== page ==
Military aircraft, delivery drones and rockets are piloted from control centers located hundreds or even thousands of miles away from the scene. Trucks can also be operated remotely, and the technology that makes it all possible is ready, said Amit Rosenzweig, chief executive of Ottopia.
Current laws require qualified drivers to be at the steering wheel when vehicles are on public roads, but the opportunity to “teleoperate” trucks on private roads and at private facilities is “right here, right now,” he said.
Rosenzweig spoke with CCJ on Wednesday, October 2, from Israel where Ottopia is headquartered. The company has developed teleoperations technology that can be used by fleets to remotely control “everything that is non-autonomous equipment,” from forklifts to tractors and trucks, he said.
He founded Ottopia in early 2018 after leaving the automotive industry where he specialized in developing video compression technology. Prior to that he spent 12 years in the Israeli defense force working on technology that intercepts enemy missiles. He also spent time at Microsoft where he developed a cybersecurity product for enterprise customers.
“I know a lot about large, complex systems that must work at all times,” he said.
Some of the company’s first customers are in the forestry industry, where it is often safer for drivers to operate vehicles remotely because of the hazards of mountain roads.
The company is interested in the trucking market and its technology is easy to use, he said. Companies will likely not be using the technology to replace drivers, but to make their drivers remote operators, he said.
Reducing dwell time is one possible use case for its teleoperations technology. Instead of drivers operating vehicles to move equipment around at logistics facilities to get loaded or unloaded, for example, they could perform these functions in the office.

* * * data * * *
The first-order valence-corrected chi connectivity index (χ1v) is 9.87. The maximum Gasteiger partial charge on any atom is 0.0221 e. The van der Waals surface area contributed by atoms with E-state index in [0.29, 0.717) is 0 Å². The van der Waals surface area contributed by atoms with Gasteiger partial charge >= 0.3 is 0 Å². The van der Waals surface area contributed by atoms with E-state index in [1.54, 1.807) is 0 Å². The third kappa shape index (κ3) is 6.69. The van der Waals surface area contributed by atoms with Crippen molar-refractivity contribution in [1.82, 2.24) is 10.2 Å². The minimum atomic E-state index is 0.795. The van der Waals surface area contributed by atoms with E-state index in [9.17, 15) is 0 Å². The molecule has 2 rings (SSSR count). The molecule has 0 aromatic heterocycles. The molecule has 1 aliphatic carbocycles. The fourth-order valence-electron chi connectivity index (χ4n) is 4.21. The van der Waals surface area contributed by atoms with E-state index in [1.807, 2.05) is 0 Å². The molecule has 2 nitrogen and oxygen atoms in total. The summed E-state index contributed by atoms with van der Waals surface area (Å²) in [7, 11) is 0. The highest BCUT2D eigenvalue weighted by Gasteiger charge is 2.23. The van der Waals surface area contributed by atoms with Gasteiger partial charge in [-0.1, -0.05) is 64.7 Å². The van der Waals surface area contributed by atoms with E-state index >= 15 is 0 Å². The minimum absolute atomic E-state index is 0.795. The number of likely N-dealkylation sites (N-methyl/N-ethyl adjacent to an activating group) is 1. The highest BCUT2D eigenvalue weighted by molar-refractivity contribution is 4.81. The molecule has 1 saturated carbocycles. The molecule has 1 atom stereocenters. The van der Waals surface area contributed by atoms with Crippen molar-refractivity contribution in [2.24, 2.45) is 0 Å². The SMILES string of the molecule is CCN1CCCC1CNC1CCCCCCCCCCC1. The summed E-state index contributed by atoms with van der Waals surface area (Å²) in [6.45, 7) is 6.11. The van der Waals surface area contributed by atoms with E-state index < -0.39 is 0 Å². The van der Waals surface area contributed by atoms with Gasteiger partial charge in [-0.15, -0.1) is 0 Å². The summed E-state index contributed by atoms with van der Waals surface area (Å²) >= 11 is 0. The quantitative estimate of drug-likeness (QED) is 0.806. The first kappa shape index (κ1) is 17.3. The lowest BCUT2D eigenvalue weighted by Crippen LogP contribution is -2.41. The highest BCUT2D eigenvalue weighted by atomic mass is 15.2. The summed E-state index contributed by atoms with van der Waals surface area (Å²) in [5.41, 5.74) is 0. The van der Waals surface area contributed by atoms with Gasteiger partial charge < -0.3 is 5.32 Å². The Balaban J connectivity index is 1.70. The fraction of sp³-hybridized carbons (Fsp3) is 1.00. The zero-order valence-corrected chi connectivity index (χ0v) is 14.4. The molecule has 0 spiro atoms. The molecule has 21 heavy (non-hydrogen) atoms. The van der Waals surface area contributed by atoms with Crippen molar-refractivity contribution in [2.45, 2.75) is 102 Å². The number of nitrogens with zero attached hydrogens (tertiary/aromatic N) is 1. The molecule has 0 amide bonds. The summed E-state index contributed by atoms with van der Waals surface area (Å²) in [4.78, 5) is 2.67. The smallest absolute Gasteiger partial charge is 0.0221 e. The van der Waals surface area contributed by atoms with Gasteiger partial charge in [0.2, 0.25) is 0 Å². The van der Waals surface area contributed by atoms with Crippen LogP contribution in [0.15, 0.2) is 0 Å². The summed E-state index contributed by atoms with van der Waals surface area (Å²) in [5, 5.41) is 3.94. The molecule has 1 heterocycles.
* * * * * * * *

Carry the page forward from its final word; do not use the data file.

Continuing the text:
Since not all trucks at a logistics facility are moving at the same time, a company could have one driver operate multiple vehicles to load and unload them at docks. Drivers could then be dispatched to vehicles when equipment is ready to leave the premises, he said.
One of the key benefits of teleoperation is it does not require Level 5 technology for autonomy, he explained. Rather than install expensive equipment on a vehicle to make it fully autonomous, Ottopia uses between six and eight cameras on a vehicle to get a 360-degree view. Off-the-shelf cameras can be used to lower the cost, he said.
The cameras are connected to cellular modems, and Ottopia developed software that compresses the video from cameras and secures the data transfer to the office.
Ottopia also developed software and an external gateway that interfaces with the vehicle canbus to remotely control the vehicle’s steering, braking and throttle systems. To control the steering, the vehicle must be equipped with electronic steering, which is starting to become available on heavy-duty vehicles.
The company has an aftermarket kit, but the Holy Grail is to be embedded in trucks from the factory, he said. To this end, Ottopia recently began to collaborate with the world’s second largest Tier 1 supplier, DENSO, to build an automotive grade product that can be installed at the factory by OEMs.
For the user interface in the office, Ottopia says fleets have a number of options. They could use a steering wheel and pedals for a video game console, for example. They could also recreate the cabin of a vehicle and use life-size controls.
The company is already in negotiations with several port operators as well as transportation and logistics companies who are interested in deploying the technology, he said.
The price varies depends on volume, but generally if a truck already has electronic steering the cost to implement the system could be under $1,000, he says.